Back to barbers: more men opt for basic cuts
After five years of having my hair styled, I really wasn't sure I was ready to return to a barber. I probably wouldn't have except that my hair stylist had moved, my hair was getting embarrassingly long, and my wallet was embarrassingly thin. So with a gulp I walked in and sat down, prepared for the worst.
Barber Robert Botelho's medium-long, super-curly head of hair was reassuring (he later revealed that it was a permanent), as was his understanding nod when I tried to explain that I want it "shorter, but not real short," and and "over the ears, but yes, I guess part of the ears showing is okay."
Twenty minutes later, feeling decidedly trim but with enough hair left to look casually windblown after a winter walk, I found myself with enough money left for lunch.
My return to a barber was not unique. With shorter hair styles coming back, more men are doing the same. But many of the barbershops they're returning to have changed -- as have the barbers.
At the Massachusetts School of Barbering and Men's Hair Styling, for instance , half the 75 students now enrolled are women. Some are hairdressers who want to gain the cutting expertise that only the 700-plus hours of barber training can give. Others prefer to cut men's hair.
Joe Nicolosi, a barber in Haverhill, Mass., says three of his cutters are women.
"The men don't have a chance in this business any more unless they're like me. I started 21 years ago. We're all established now, and the women are working for us. But they're taking over the business. They're good cutters, good workers."
Rosemarie Presti is now in her fourth month of barber school. She says she has been "fooling around with hairdos since I was about 15," and since her husband is also a barber, it didn't seem odd for her to become one, too.
Joseph Carideo, who runs the Massachusetts School of Barbering, says students first get a week of intensive classroom training. They then "go right out on the floor," learning to cut hair under instructors' guidance, using as willing "guinea pigs" bargain hunters lured by the school's $2 haircuts and 50-cent shaves. He says that in about seven months the school can make someone "pretty capable of being a barber," at which point he or she can take the state licensing examination to be an apprentice. After apprenticing for 18 months one can take the exam to be a master barber.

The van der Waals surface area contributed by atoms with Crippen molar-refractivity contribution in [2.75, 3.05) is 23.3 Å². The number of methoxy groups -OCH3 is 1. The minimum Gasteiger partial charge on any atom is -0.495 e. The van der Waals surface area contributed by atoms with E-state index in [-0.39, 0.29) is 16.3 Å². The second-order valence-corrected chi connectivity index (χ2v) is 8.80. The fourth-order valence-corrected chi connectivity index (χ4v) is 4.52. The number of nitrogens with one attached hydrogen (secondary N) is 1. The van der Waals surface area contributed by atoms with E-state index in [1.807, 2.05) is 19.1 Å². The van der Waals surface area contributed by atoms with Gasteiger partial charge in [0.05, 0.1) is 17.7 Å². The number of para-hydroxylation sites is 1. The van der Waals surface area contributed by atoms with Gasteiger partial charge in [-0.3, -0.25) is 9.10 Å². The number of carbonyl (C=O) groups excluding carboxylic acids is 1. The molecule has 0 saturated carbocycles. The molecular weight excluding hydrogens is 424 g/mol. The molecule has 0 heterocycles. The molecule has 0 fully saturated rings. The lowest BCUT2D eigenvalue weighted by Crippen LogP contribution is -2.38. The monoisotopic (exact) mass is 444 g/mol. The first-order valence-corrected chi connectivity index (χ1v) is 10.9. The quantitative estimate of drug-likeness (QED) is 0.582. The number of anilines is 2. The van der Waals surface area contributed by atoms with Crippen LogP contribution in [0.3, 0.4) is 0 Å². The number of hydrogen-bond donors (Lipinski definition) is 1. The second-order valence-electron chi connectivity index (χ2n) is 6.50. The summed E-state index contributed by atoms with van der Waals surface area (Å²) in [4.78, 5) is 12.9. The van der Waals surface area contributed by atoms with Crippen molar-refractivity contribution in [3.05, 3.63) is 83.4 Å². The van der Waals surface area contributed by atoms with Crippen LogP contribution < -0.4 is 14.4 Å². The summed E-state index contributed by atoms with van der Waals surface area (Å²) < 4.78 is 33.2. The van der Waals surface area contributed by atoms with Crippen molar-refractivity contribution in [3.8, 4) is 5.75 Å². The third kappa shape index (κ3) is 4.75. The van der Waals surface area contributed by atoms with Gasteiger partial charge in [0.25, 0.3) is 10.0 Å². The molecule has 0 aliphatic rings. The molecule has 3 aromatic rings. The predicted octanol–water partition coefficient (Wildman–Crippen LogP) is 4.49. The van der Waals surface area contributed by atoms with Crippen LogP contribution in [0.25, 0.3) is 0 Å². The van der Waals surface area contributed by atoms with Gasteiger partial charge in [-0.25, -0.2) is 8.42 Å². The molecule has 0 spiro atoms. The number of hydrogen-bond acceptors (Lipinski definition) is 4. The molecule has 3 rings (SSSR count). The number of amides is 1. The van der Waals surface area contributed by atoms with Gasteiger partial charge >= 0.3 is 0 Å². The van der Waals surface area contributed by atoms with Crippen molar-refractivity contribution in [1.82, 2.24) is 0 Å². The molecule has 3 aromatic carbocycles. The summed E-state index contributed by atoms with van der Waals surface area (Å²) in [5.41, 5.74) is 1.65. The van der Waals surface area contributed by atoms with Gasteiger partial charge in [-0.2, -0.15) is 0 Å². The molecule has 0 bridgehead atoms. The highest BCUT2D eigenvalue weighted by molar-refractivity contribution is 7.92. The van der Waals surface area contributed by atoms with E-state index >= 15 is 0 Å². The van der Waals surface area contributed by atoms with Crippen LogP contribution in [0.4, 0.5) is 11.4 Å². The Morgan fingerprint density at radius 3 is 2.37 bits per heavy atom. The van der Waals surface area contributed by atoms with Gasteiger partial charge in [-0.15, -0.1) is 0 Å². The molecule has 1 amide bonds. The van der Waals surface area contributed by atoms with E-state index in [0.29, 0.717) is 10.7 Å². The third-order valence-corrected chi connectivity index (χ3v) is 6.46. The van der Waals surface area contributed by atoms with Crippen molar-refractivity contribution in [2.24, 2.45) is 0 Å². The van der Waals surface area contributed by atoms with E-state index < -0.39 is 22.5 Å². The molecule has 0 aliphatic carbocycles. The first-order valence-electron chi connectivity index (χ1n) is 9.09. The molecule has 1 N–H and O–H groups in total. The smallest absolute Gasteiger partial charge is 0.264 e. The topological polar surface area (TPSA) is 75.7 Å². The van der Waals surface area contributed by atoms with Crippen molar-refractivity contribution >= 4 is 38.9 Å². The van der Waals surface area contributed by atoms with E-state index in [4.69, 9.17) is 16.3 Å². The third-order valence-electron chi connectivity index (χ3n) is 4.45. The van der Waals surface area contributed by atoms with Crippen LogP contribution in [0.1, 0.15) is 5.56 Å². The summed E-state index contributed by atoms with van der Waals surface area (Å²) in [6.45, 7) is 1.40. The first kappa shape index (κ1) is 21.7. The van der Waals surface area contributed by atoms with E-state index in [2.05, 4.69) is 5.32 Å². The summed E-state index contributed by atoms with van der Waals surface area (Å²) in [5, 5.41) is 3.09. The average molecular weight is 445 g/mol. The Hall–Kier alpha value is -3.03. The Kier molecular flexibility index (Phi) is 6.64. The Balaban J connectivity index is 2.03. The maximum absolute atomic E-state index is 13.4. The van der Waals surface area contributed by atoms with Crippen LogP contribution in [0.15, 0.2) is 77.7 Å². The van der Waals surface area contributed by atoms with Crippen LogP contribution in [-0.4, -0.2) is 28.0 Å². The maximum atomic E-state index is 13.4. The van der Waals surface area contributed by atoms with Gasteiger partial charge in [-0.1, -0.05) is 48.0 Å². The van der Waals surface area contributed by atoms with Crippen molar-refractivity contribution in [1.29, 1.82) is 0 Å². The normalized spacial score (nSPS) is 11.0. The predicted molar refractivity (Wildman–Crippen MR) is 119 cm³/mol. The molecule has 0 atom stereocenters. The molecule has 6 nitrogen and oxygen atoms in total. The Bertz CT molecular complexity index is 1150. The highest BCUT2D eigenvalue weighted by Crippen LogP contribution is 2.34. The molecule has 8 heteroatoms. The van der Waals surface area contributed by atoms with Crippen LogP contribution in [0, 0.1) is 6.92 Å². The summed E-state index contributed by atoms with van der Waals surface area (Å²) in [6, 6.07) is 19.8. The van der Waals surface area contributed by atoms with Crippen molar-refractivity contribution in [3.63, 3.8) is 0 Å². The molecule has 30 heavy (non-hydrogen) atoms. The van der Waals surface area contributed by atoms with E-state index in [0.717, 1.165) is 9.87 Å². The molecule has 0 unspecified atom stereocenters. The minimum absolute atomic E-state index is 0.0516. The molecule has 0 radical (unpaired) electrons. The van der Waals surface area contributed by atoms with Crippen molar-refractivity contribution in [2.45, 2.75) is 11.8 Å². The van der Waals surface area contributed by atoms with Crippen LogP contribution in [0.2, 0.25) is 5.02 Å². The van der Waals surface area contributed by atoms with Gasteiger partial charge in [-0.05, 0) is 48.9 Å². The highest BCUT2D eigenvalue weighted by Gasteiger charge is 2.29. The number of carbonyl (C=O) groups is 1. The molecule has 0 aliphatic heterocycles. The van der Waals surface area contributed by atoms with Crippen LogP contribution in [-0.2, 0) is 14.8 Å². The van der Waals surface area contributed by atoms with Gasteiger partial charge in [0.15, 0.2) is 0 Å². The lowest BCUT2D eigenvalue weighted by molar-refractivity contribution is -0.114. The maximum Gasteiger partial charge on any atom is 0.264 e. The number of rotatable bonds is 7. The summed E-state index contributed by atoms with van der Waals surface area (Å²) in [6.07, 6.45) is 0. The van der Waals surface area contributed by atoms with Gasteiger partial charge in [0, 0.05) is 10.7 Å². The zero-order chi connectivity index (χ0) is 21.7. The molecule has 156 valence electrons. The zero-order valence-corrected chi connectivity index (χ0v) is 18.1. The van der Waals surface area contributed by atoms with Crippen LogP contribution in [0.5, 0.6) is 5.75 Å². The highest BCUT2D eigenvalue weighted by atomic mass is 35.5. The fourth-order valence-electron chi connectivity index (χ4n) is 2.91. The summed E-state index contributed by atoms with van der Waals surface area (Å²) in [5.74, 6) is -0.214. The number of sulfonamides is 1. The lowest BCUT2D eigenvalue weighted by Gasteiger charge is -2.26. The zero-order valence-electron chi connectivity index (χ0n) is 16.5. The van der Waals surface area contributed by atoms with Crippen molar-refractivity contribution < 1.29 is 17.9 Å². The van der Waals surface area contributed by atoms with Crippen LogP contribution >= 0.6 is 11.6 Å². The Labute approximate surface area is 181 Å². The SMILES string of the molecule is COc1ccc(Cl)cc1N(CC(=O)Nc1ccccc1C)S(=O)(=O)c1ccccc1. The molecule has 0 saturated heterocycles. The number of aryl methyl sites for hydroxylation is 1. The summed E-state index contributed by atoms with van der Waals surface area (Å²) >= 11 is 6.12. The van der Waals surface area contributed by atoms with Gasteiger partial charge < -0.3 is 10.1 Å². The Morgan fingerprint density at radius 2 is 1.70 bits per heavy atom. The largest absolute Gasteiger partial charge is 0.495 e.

Mr. Carideo notes that the number of barbers has risen in recent years (one national survey estimates the number to be over 221,000), following several years of sharp decline. With the advent of long hair in the 1960s, he says, many barbers who couldn't or wouldn't adapt simply closed up shop.
Mr. Botelho, a barber for 25 years, was able to change. He says he's gone from crewcuts, flattops, and squarebacks to Beatle and longer post-Beatle cuts, and now back to shorter styles. Even now, he still goes back to barber school for refresher courses on new styles.
As many barbers now do, he gives his customers the option of having their hair cut or styled. He says it breaks down to about 50-50. (According to Joe Carideo, there is no differrence in the end result between hair cutting and hair styling. But styling, he says, also involves washing and blow drying.)
"You'd be surprised that a lot of the younger kids just want a regular haircut now," Mr. Botelho says. "They don't want to fuss or have to put anything in their hair. They want a freer look, which can be done with a regular haircut. It doesn't have to be styled."
Mr. Botelho has always loved barbering.
"I like to get a customer in the chair and look at him and know what he's going to look like." Then he adds, "I love dealing with people. That's why you'll find very few barbers ever retire. There are barbers in their 90s because they love dealing with people. If they do retire, they're semi-retired -- they 'll come back and work on weekends."